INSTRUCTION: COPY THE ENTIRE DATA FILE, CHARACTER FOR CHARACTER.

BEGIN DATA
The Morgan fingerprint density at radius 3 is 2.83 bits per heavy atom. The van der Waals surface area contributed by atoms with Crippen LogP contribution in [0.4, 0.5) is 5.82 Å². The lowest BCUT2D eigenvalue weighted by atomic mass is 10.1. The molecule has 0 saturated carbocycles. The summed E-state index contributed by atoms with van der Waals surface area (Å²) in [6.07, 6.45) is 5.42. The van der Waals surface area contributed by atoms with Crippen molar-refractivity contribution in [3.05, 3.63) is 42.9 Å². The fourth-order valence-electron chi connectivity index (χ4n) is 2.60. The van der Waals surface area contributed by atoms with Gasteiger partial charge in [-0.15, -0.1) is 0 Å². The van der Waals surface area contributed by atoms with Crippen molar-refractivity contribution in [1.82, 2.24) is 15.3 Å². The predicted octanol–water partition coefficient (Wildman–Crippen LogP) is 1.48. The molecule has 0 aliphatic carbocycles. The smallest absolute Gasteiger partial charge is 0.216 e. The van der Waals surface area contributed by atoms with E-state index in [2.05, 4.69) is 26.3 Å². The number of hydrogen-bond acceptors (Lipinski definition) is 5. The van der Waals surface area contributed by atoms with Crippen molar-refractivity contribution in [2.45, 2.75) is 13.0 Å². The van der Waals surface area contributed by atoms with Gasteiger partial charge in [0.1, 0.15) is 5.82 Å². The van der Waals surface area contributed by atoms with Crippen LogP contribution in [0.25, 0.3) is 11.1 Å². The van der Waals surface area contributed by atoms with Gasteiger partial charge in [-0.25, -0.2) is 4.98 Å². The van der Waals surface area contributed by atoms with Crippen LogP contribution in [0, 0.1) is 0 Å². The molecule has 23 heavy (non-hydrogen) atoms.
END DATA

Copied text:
The Morgan fingerprint density at radius 3 is 2.83 bits per heavy atom. The van der Waals surface area contributed by atoms with Crippen LogP contribution in [0.4, 0.5) is 5.82 Å². The lowest BCUT2D eigenvalue weighted by atomic mass is 10.1. The molecule has 0 saturated carbocycles. The summed E-state index contributed by atoms with van der Waals surface area (Å²) in [6.07, 6.45) is 5.42. The van der Waals surface area contributed by atoms with Crippen molar-refractivity contribution in [3.05, 3.63) is 42.9 Å². The fourth-order valence-electron chi connectivity index (χ4n) is 2.60. The van der Waals surface area contributed by atoms with Gasteiger partial charge in [-0.15, -0.1) is 0 Å². The van der Waals surface area contributed by atoms with Crippen molar-refractivity contribution in [1.82, 2.24) is 15.3 Å². The predicted octanol–water partition coefficient (Wildman–Crippen LogP) is 1.48. The molecule has 0 aliphatic carbocycles. The smallest absolute Gasteiger partial charge is 0.216 e. The van der Waals surface area contributed by atoms with E-state index in [2.05, 4.69) is 26.3 Å². The number of hydrogen-bond acceptors (Lipinski definition) is 5. The van der Waals surface area contributed by atoms with Crippen molar-refractivity contribution in [2.45, 2.75) is 13.0 Å². The van der Waals surface area contributed by atoms with Gasteiger partial charge in [0.1, 0.15) is 5.82 Å². The van der Waals surface area contributed by atoms with Crippen LogP contribution in [0.25, 0.3) is 11.1 Å². The van der Waals surface area contributed by atoms with Gasteiger partial charge in [-0.25, -0.2) is 4.98 Å². The van der Waals surface area contributed by atoms with Crippen LogP contribution in [0, 0.1) is 0 Å². The molecule has 23 heavy (non-hydrogen) atoms.